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From The Asian Reporter, V26, #18 (September 19, 2016), page 2.

WHO certifies Sri Lanka a malaria-free nation

COLOMBO, Sri Lanka (AP) — The World Health Organization (WHO) has certified Sri Lanka as a malaria-free nation, in what it called a "truly remarkable" achievement. WHO regional director Poonam Khetrapal Singh said in a statement that Sri Lanka was among the most malaria-affected countries in the mid-20th century. WHO said Sri Lanka began an anti-malaria campaign that successfully targeted the mosquito-borne parasite that causes the disease, not just mosquitoes. Health education and effective surveillance also helped the campaign. "Sri Lanka’s achievement is truly remarkable," the WHO statement said. "The change in strategy was unorthodox, but highly effective. Mobile malaria clinics in high transmission areas meant that prompt and effective treatment could reduce the parasite reservoir and the possibility of further transmission." It said no locally transmitted cases of malaria have been recorded in the country for three-and-a-half years. To prevent parasites re-entering the country, the anti-malaria campaign is working with local and international partners to maintain surveillance and screening, it said.

Police shut 800 clothes shops for ‘inappropriate’ goods

TEHRAN, Iran (AP) — Iran’s state television says police have shut down more than 800 clothing stores across the country for selling "unconventional and inappropriate" attire — believed to mean western-style outfits and women’s clothing that do not meet strict Islamic requirements. The report said the raids took place over a 10-day span after authorities first sent official warnings to merchants in more than 3,600 shops. Iranian police and state TV have in recent weeks campaigned against selling secondhand clothes, which are considered "unhygienic," as well as clothes with the English language printed on them. Since the 1979 Islamic Revolution brought Islamists to power in Iran, women are required to cover from head-to-toe in loose-fitting, simple overcoats that hide the feminine shape. They are also required to cover their head with a scarf.

Samsung quick fix for the Note 7: no full recharge

SEOUL, South Korea (AP) — Reports say Samsung plans to issue a software update for its recalled Galaxy Note 7 smartphones that will prevent them from overheating by limiting battery recharges to under 60 percent. Yonhap News and other South Korean media reported, citing Samsung Electronics, that the company will issue a software update for any users of the Note 7 who may be disregarding its recall notice and continuing to use the smartphone. The company plans to begin issuing new Note 7s with batteries it says will not be prone to overheating beginning September 19. Earlier this month, Samsung recalled 2.5 million Note 7s, citing fire risks from the smartphone’s battery. It said the problem stemmed from a manufacturing error. Samsung did not answer e-mails and calls seeking confirmation of the reports.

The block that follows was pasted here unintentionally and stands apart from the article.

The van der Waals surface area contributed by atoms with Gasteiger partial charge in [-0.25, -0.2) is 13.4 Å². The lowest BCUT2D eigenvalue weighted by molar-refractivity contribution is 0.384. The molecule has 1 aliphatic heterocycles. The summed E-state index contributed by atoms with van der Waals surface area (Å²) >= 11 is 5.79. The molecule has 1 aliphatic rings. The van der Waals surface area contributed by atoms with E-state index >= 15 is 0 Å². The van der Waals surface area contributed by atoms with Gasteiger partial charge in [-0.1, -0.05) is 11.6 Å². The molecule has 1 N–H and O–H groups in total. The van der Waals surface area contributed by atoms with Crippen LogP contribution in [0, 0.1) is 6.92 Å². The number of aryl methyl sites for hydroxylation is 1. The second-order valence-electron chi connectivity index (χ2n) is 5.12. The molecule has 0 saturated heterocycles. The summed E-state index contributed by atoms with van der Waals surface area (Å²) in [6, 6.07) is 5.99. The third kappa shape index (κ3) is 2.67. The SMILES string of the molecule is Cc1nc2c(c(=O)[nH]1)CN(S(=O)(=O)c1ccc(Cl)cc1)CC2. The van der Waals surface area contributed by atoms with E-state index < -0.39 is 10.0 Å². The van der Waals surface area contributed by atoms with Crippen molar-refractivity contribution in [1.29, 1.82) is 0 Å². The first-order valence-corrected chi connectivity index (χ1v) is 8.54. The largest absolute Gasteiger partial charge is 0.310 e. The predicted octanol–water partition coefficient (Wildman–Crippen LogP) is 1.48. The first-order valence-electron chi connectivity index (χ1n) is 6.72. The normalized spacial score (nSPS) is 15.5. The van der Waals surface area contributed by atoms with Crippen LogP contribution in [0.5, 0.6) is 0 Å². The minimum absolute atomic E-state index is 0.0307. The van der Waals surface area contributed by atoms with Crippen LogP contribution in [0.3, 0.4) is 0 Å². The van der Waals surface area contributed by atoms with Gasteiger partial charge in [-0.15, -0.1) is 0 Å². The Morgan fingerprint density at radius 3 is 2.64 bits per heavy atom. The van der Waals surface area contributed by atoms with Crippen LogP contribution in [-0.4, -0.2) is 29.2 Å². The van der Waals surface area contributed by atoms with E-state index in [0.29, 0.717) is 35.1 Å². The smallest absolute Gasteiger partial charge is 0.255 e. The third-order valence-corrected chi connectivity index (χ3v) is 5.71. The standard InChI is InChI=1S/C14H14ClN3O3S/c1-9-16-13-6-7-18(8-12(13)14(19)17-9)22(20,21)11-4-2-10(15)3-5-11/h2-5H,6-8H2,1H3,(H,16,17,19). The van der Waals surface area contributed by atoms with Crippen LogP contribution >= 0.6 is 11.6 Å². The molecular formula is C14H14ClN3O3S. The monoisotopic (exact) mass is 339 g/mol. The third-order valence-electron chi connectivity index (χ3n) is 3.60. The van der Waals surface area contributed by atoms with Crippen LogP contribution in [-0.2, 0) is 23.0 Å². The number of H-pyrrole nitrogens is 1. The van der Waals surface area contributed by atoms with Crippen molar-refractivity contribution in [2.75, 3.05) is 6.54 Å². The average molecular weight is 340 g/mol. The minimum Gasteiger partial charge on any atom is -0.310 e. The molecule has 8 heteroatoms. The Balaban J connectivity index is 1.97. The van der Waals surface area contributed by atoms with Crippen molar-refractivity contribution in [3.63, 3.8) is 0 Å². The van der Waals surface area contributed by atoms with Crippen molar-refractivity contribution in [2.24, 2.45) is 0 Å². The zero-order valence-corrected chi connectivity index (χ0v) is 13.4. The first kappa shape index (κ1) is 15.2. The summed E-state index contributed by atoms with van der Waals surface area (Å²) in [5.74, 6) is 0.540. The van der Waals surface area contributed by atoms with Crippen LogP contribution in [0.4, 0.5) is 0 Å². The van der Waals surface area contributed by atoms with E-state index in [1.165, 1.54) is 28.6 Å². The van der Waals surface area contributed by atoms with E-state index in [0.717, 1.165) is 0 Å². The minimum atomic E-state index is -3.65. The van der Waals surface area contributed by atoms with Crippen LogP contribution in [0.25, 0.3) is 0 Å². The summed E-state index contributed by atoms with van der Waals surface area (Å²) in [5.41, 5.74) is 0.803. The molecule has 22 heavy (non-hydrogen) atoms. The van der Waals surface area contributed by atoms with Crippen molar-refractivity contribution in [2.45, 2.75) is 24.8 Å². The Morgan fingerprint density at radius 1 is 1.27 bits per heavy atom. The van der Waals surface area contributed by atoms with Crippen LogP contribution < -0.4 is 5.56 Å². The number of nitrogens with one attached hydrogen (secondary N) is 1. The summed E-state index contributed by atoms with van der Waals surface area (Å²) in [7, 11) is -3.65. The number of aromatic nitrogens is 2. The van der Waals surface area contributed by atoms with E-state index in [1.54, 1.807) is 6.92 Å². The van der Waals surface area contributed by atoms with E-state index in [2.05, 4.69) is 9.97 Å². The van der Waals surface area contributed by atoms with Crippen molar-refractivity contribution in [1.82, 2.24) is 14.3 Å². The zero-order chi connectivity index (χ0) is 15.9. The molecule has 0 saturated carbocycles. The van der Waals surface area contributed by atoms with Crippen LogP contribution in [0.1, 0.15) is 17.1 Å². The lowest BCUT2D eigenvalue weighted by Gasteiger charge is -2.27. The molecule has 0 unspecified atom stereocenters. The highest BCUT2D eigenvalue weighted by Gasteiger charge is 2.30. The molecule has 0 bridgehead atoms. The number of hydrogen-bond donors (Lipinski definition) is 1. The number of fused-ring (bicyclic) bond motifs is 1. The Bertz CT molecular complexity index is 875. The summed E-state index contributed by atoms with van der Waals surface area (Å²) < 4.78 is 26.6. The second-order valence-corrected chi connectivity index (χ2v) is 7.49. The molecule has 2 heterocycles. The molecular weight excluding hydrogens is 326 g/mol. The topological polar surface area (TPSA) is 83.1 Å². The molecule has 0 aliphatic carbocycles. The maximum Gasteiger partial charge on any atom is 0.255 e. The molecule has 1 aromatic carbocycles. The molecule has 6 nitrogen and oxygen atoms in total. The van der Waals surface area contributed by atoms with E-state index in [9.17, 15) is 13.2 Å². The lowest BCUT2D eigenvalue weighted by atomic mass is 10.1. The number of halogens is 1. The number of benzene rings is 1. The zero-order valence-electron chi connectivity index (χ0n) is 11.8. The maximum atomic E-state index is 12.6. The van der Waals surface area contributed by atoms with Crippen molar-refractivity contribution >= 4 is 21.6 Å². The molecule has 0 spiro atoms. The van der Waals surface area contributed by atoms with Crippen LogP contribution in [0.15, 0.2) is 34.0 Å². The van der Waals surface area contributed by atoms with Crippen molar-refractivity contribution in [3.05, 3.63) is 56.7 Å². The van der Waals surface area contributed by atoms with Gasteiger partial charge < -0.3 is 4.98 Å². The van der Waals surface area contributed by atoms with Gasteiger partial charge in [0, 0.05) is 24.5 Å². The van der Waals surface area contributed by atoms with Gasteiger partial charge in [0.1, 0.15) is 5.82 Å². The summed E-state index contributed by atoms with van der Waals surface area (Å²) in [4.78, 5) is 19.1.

Animal sacrifices turn streets into rivers of blood

DHAKA, Bangladesh (AP) — Large-scale animal sacrifices marking the Islamic festival of Eid al-Adha combined with heavy rains have turned the streets of Bangladesh’s capital into rivers of blood. Authorities in Dhaka designated several places in the city where residents could slaughter animals, but heavy downpours meant few people could use those areas. Muslims traditionally mark Eid al-Adha, or the Feast of Sacrifice, by slaughtering livestock. Usually a goat, sheep, or a cow is killed to commemorate Prophet Ibrahim’s test of faith. The meat of the sacrificed animals is shared among family and friends and poor people who cannot afford to sacrifice animals as a gesture of generosity to promote social harmony. Dhaka residents used parking lots, garages, and alleys to kill the animals and the blood flowed into the flooded streets, turning them into rivers of blood. Flooding is common in Dhaka, an overcrowded city of more than 10 million people, because of poor drainage systems.

China’s electric vehicle industry shaken by scandal

BEIJING (AP) — China’s electric vehicle industry, a flagship for Beijing’s technology ambitions, has been rocked by scandal after five companies were caught collecting millions of dollars in subsidies for busses they never made. The affair of the phantom busses has prompted questions about whether the ruling Communist Party’s financial support to an industry it is spending heavily to promote might be disrupted. The Finance Ministry announced that five manufacturers were fined for fraudulently collecting a total of more than 1 billion yuan ($120 million) in subsidies. Chinese news reports, citing unidentified industry sources, say as many as 20 others might be in trouble. The government gave no indication whether managers at the companies might be prosecuted. The Finance Ministry said 90 companies were investigated but didn’t identify any of the others.

Sony promises VR music video, other entertainment content

TOKYO (AP) — The head of Sony Corp.’s video game division says the Japanese electronics and entertainment company is readying not just games but also music, movies, and other kinds of entertainment for its Virtual Reality (VR) headgear, set to go on sale next month. Sony Interactive Entertainment Japan Asia president Atsushi Morita appeared at a Tokyo event ahead of the opening of the Tokyo Game Show annual exhibition. The latest in video games, including VR, was on display at the show. One of the VR experiences being promised is a music video that’s a collaboration between the "Biohazard" horror game, called "Resident Evil" in the U.S., from Japanese game maker Capcom, and L’Arc-en-Ciel, a Japanese rock band, that takes advantage of VR technology’s illusion of 3-D and 360-degree surround imagery.

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